Rachael Ocello was attending Saint Mary’s College of California when she received some disturbing news. The then 21-year-old was in the first semester of her senior year when she was diagnosed with breast cancer. The young college student reacted like one might expect.
“I think I reacted how anyone who is diagnosed with cancer would. Disbelief and just instant disappointment,” Ocello told The Epoch Times.
But she never gave up.
Fortunately she was surrounded by her friends. However, she still had to make the difficult phone call to inform her parents. From the very beginning, Ocello was determined to beat the disease.
“I think after the initial shock of it all I just kind of got in fight or flight mode, and kind of didn’t look back and just said ‘This is the situation. How am I going to fix it? How am I going to be okay?” Ocello explained.
Chemotherapy and College
As a result of her age and the size of Ocello’s tumor, she initially underwent a double mastectomy in December 2016 to reduce the chances of the cancer returning. Doctors were unaware whether or not her tumor would come back, so she chose to go through chemotherapy as well.
After her surgery, she went through three rounds of chemotherapy treatment for two and a half months starting in February 2017. Furthermore, she underwent the treatment while finishing her last semester of college.
“Chemo in general is probably one of the worst things that someone can go through, but to do it while simultaneously going through college was really difficult for me,” Ocello said.
Fortunately, Saint Mary’s College of California was sympathetic to her situation and let her finish her studies at home. She wound undergo chemotherapy for one week, and then would catch up on her school work the following three weeks.
She would Skype into her classes, strove to participate, and tried to put on a brave face. However, the moment she closed her computer screen she would crawl into bed sick.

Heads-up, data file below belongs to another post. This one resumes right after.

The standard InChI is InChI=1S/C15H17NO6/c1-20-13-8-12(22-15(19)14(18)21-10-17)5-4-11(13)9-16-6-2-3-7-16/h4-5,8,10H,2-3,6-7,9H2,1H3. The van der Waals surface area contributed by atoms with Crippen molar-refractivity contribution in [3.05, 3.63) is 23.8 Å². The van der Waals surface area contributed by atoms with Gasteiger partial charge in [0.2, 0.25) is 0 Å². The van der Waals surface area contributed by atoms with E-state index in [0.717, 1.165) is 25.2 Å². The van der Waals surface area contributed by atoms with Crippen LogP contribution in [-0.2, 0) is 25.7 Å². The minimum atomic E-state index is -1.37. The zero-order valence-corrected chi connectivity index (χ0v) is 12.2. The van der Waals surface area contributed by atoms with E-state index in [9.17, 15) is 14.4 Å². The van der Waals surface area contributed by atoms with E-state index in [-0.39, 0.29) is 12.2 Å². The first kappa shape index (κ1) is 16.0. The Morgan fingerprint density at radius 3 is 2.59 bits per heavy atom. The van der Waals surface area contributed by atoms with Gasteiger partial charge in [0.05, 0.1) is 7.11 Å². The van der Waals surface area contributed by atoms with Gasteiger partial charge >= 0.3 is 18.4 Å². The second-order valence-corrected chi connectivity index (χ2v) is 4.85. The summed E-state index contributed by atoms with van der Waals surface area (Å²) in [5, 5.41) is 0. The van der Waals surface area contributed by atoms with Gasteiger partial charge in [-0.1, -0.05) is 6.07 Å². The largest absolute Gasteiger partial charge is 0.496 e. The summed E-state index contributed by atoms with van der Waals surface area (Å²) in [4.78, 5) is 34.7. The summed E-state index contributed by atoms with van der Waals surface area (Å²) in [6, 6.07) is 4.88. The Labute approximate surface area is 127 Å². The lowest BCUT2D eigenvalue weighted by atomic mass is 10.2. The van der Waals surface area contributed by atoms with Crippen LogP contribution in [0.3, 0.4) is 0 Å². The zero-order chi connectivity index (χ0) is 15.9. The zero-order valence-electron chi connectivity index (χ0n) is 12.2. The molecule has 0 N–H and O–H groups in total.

While Ocello’s fellow students had the whole month, she only had three weeks to do the same amount of work. Also, with chemotherapy came memory loss called “Chemo Fog.”
“I would read something for one of my classes, and like two weeks later when I was taking the test I was like ‘Oh my God. I don’t remember this. Like I don’t remember reading this.’ It took a lot of extra work to be able to get through those classes,” Ocello recalled.
As a young woman, it was also difficult going to class and being around her peers because she felt like she looked sick and didn’t feel like herself, which took an emotional toll and affected her self esteem.
Despite the challenges of going through chemotherapy and college at the same time, Ocello graduated in May 2017 with a degree in communications and a minor psychology.
Ocello went into remission on July 25, 2017 and has been cancer free ever since. She is now a 23-year-old assistant account executive at a public relations firm in San Francisco, California. Understandably, the experience has had an effect on her outlook in life.
She doesn’t let the little problems in life get to her as much, she says yes to more experiences now, has opened up her heart more to people, and has realized what makes a true friendship or relationship.
“When I think to myself ‘Wow I went through something that is life changing, but also got my college degree at the same time’ … it makes me realize my strengths and how a trying time can also be such a positive impact on your life as a whole,” Ocello said.